Fourth, there is an urgent need to protect 20 years of investment in state and societal capacities in Afghanistan. This means that the country needs assistance beyond life-saving aid. In doing so, it is imperative that foreign aid should avoid bypassing existing structures, in particular in the education and health sectors, which are critical to socioeconomic stability and employ a large number of women.

In mid-October, Deputy US Treasury Secretary Wally Adeyemo reiterated that he envisaged no circumstances under which the Taliban could access its frozen assets. Unstable cash flows and low reserves, coupled with a restricted ability to receive aid and financing, will create an opportunity for “terrorist” groups to manipulate aggrieved or impoverished people. The UN can play a critical role in acting as a good-faith monitor in a phased approach to unfreezing the Afghan assets in order to help pay badly needed salaries in health and education and address the deteriorating socioeconomic situation of the majority of Afghans.

Fifth, given the lack of trust between the Taliban and the international community, the UN is best suited to mediate a step-by-step roadmap towards strengthening humanitarian and development cooperation. The UN has led by example with UNICEF coordinating access to education with the Taliban and has plans to directly finance Afghan teachers. Both UNICEF and the World Health Organization have also initiated polio immunisation campaigns with the Taliban’s support: in October, the Taliban allowed a national polio vaccination campaign led by the UN to proceed, and said it is committed to allowing women to participate as front-line workers.

In a promising step towards more full-blown development cooperation, deputy prime minister Mullah Abdul Ghani Baradar recently met with Achim Steiner, the director of the United Nations Development Programme (UNDP), in Doha where they discussed Afghanistan’s current economic crisis.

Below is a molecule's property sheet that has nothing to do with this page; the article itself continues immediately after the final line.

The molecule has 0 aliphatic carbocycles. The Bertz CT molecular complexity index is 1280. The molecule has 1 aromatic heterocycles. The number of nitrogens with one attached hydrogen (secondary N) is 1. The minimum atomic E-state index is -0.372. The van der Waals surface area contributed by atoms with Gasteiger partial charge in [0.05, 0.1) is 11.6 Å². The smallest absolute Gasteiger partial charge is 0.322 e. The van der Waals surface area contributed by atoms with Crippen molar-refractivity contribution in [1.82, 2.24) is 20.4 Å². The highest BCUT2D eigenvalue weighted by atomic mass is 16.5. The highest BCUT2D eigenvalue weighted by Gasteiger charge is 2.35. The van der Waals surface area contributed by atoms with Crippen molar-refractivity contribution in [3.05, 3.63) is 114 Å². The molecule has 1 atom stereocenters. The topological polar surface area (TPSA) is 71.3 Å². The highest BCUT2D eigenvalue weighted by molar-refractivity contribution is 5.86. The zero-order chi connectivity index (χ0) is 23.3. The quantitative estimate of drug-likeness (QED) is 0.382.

In short, as UN agencies are already coordinating humanitarian projects with the Taliban, they are well-positioned to draft a mutual agreement over the steps needed to establish a functional partnership between the Afghan government and the international community. Considering the vital role that Qatar has played as a go-between for the Taliban and the international community, it is only logical that it too would have a key role to play in facilitating this process.

In so doing, there is a need for a clear framework with measurable expectations and milestones that will trigger reciprocal actions. On the Taliban side, this could include providing safe access, ensuring aid is not siphoned off, guaranteeing the rights of women, and the formation of a genuinely inclusive government representing all Afghans. On the international community side, reciprocal steps could start from resumption of development aid, or removal of sanctions, to the eventual full recognition of the Afghan government.

Finally, in order for this to transpire and a conducive operating relationship to emerge between the Taliban and the UN will require political will and the right leadership to represent the UN. While the Taliban’s perception of the UN is coloured by the sanctions it has imposed on the group, it was interesting in a recent meeting to note the Taliban leaders’ fond reference to the days of Lakhdar Brahimi, the former UN Special Representative for Afghanistan. Despite their disagreement with UN policy then, they clearly identified better with him as a Muslim who understood their faith and culture and showed understanding towards their views without compromising on core humanitarian principles.

The views expressed in this article are the author’s own and do not necessarily reflect Al Jazeera’s editorial stance.